The security cabinet unanimously approved an agreement Tuesday for the release of Israeli-American law student Ilan Grapel, who has been in jail in Egypt since June 12 on spying allegations that were later reduced to incitement.

In exchange, Israel will release 22 Egyptian prisoners, most of them Bedouin from the Sinai jailed for smuggling drugs or weapons. No one being freed was convicted of killing Israelis; the maximum sentence was about 10 years.

Diplomatic sources said MK Israel Hasson's success in wrapping up the deal and Egypt's help achieving the release of Israeli soldier Gilad Shalit have greatly improved relations between Israel and Egypt.

In addition, Israel will release three Egyptian juveniles who have not yet stood trial but are accused of crossing into the country illegally. The prison service published a list yesterday on its website of the Egyptians slated for release.

The public has 48 hours from the publication of the list to file any objections to the High Court of Justice. The prisoner exchange is expected to take place tomorrow afternoon with Grapel to arrive in Israel via the Taba border crossing at Eilat.

The security cabinet was briefed on the deal by Isaac Molcho, an adviser to Prime Minister Benjamin Netanyahu, and Hasson, an MK of the centrist Kadima party. The two directed the contacts between Israel and Egyptian intelligence.

Molcho and Hasson said the Grapel case should not be viewed as merely a prisoner swap but rather as part of the maintenance of the peace agreement with Egypt. The success in resolving the Grapel case suggests that Egypt seeks to defuse tensions with Israel, they said.

Hasson was appointed to handle the case at the request of the Egyptians; he has worked closely with Egyptian security officials. Over the past several weeks he has made several trips to Cairo to discuss the terms of the deal.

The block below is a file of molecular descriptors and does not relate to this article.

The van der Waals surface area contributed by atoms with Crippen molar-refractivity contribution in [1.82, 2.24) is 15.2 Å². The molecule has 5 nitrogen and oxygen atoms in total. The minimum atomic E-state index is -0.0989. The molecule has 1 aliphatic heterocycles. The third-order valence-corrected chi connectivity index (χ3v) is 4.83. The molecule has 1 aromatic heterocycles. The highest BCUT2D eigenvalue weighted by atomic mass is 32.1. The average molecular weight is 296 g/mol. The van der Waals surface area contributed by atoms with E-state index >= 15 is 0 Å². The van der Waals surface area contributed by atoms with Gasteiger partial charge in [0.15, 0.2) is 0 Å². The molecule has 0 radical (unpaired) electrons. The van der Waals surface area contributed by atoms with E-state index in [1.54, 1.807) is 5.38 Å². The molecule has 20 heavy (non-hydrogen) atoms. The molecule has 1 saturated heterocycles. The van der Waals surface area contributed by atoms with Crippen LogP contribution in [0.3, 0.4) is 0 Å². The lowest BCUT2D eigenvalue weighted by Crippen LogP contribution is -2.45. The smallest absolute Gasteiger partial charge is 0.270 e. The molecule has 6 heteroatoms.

Molcho and Hasson told the security cabinet that Egypt did not want to link the Grapel deal with the case of Odeh Tarabin, an Israeli Bedouin who has been imprisoned in Egypt for the past 11 years on spying allegations. But Netanyahu told defense officials and the Foreign Ministry to make every effort to gain Tarabin's freedom. A senior Israeli official said talks on Tarabin's release would continue in the coming weeks.

The Prime Minister's Office issued a statement thanking the U.S. administration for its help in getting Grapel freed. The United States put pressure on the Egyptians, maintaining that Grapel was not an Israeli spy and noting that he is an American citizen as well.

Meanwhile, Egyptian media outlets are claiming that the released Egyptians were jailed in Israel for security-related offenses. The Egyptian media have characterized the Grapel prisoner exchange as the largest carried out between Egyptian intelligence and Israel.